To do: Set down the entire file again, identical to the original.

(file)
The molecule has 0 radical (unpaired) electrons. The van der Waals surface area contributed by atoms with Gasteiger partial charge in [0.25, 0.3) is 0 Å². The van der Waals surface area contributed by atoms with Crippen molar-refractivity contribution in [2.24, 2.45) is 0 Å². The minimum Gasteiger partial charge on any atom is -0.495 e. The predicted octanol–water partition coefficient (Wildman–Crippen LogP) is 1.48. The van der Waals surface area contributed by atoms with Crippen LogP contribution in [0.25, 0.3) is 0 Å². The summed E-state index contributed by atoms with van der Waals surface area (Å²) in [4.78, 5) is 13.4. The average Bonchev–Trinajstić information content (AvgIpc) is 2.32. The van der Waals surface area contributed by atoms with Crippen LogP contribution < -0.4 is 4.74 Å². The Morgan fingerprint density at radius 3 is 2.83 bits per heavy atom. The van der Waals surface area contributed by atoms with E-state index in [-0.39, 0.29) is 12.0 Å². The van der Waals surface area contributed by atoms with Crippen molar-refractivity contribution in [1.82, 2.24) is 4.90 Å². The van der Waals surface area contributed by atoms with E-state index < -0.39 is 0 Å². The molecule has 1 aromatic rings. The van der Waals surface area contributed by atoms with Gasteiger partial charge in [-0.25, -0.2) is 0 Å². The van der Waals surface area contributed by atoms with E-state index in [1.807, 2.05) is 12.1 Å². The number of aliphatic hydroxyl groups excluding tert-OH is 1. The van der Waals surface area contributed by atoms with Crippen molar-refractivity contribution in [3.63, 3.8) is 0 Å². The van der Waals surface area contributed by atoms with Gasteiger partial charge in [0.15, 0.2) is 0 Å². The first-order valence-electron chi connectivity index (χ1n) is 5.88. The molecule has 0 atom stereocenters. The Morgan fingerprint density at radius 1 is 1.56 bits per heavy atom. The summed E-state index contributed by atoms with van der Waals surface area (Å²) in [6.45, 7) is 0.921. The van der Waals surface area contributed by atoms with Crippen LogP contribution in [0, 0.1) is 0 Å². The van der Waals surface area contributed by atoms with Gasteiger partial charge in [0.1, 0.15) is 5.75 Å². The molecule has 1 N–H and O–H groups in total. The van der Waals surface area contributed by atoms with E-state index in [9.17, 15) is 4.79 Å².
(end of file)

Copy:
The molecule has 0 radical (unpaired) electrons. The van der Waals surface area contributed by atoms with Gasteiger partial charge in [0.25, 0.3) is 0 Å². The van der Waals surface area contributed by atoms with Crippen molar-refractivity contribution in [2.24, 2.45) is 0 Å². The minimum Gasteiger partial charge on any atom is -0.495 e. The predicted octanol–water partition coefficient (Wildman–Crippen LogP) is 1.48. The van der Waals surface area contributed by atoms with Crippen LogP contribution in [0.25, 0.3) is 0 Å². The summed E-state index contributed by atoms with van der Waals surface area (Å²) in [4.78, 5) is 13.4. The average Bonchev–Trinajstić information content (AvgIpc) is 2.32. The van der Waals surface area contributed by atoms with Crippen LogP contribution < -0.4 is 4.74 Å². The Morgan fingerprint density at radius 3 is 2.83 bits per heavy atom. The van der Waals surface area contributed by atoms with E-state index in [-0.39, 0.29) is 12.0 Å². The van der Waals surface area contributed by atoms with Crippen molar-refractivity contribution in [1.82, 2.24) is 4.90 Å². The van der Waals surface area contributed by atoms with E-state index < -0.39 is 0 Å². The molecule has 1 aromatic rings. The van der Waals surface area contributed by atoms with Gasteiger partial charge in [-0.25, -0.2) is 0 Å². The van der Waals surface area contributed by atoms with E-state index in [1.807, 2.05) is 12.1 Å². The number of aliphatic hydroxyl groups excluding tert-OH is 1. The van der Waals surface area contributed by atoms with Crippen molar-refractivity contribution in [3.63, 3.8) is 0 Å². The van der Waals surface area contributed by atoms with Gasteiger partial charge in [0.15, 0.2) is 0 Å². The first-order valence-electron chi connectivity index (χ1n) is 5.88. The molecule has 0 atom stereocenters. The Morgan fingerprint density at radius 1 is 1.56 bits per heavy atom. The summed E-state index contributed by atoms with van der Waals surface area (Å²) in [6.45, 7) is 0.921. The van der Waals surface area contributed by atoms with Crippen LogP contribution in [0, 0.1) is 0 Å². The van der Waals surface area contributed by atoms with Gasteiger partial charge in [0.1, 0.15) is 5.75 Å². The molecule has 1 N–H and O–H groups in total. The van der Waals surface area contributed by atoms with E-state index in [9.17, 15) is 4.79 Å².